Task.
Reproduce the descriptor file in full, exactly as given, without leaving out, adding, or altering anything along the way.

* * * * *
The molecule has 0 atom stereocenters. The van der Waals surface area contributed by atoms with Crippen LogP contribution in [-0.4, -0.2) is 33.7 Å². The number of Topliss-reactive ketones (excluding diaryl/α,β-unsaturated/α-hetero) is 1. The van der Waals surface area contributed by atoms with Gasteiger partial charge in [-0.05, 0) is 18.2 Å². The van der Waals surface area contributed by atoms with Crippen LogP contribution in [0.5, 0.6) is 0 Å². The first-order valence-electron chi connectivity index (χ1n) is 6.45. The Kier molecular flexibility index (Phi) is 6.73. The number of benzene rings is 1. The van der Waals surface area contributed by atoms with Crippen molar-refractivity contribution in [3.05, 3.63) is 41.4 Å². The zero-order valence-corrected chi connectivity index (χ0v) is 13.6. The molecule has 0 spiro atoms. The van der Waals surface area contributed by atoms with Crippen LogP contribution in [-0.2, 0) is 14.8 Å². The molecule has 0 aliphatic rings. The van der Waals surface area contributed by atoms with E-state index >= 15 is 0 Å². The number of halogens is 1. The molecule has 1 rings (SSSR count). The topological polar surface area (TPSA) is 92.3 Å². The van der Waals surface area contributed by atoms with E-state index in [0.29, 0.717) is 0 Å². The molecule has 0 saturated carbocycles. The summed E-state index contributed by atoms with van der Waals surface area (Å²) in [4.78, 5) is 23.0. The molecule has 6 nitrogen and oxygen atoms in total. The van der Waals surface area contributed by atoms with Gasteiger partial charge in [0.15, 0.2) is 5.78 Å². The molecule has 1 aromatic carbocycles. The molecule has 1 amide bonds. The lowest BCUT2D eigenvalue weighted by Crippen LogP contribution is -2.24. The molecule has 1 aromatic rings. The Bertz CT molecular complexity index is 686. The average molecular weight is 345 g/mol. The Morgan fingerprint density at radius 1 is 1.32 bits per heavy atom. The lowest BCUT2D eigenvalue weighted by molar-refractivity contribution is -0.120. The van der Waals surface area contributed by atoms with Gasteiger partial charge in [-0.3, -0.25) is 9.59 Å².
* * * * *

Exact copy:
The molecule has 0 atom stereocenters. The van der Waals surface area contributed by atoms with Crippen LogP contribution in [-0.4, -0.2) is 33.7 Å². The number of Topliss-reactive ketones (excluding diaryl/α,β-unsaturated/α-hetero) is 1. The van der Waals surface area contributed by atoms with Gasteiger partial charge in [-0.05, 0) is 18.2 Å². The van der Waals surface area contributed by atoms with Crippen LogP contribution in [0.5, 0.6) is 0 Å². The first-order valence-electron chi connectivity index (χ1n) is 6.45. The Kier molecular flexibility index (Phi) is 6.73. The number of benzene rings is 1. The van der Waals surface area contributed by atoms with Crippen molar-refractivity contribution in [3.05, 3.63) is 41.4 Å². The zero-order valence-corrected chi connectivity index (χ0v) is 13.6. The molecule has 0 spiro atoms. The van der Waals surface area contributed by atoms with Crippen LogP contribution in [-0.2, 0) is 14.8 Å². The molecule has 0 aliphatic rings. The van der Waals surface area contributed by atoms with E-state index >= 15 is 0 Å². The number of halogens is 1. The molecule has 1 rings (SSSR count). The topological polar surface area (TPSA) is 92.3 Å². The van der Waals surface area contributed by atoms with E-state index in [0.29, 0.717) is 0 Å². The molecule has 0 saturated carbocycles. The summed E-state index contributed by atoms with van der Waals surface area (Å²) in [4.78, 5) is 23.0. The molecule has 6 nitrogen and oxygen atoms in total. The van der Waals surface area contributed by atoms with Gasteiger partial charge in [0.15, 0.2) is 5.78 Å². The molecule has 1 aromatic carbocycles. The molecule has 1 amide bonds. The lowest BCUT2D eigenvalue weighted by Crippen LogP contribution is -2.24. The molecule has 1 aromatic rings. The Bertz CT molecular complexity index is 686. The average molecular weight is 345 g/mol. The Morgan fingerprint density at radius 1 is 1.32 bits per heavy atom. The lowest BCUT2D eigenvalue weighted by molar-refractivity contribution is -0.120. The van der Waals surface area contributed by atoms with Gasteiger partial charge in [-0.3, -0.25) is 9.59 Å².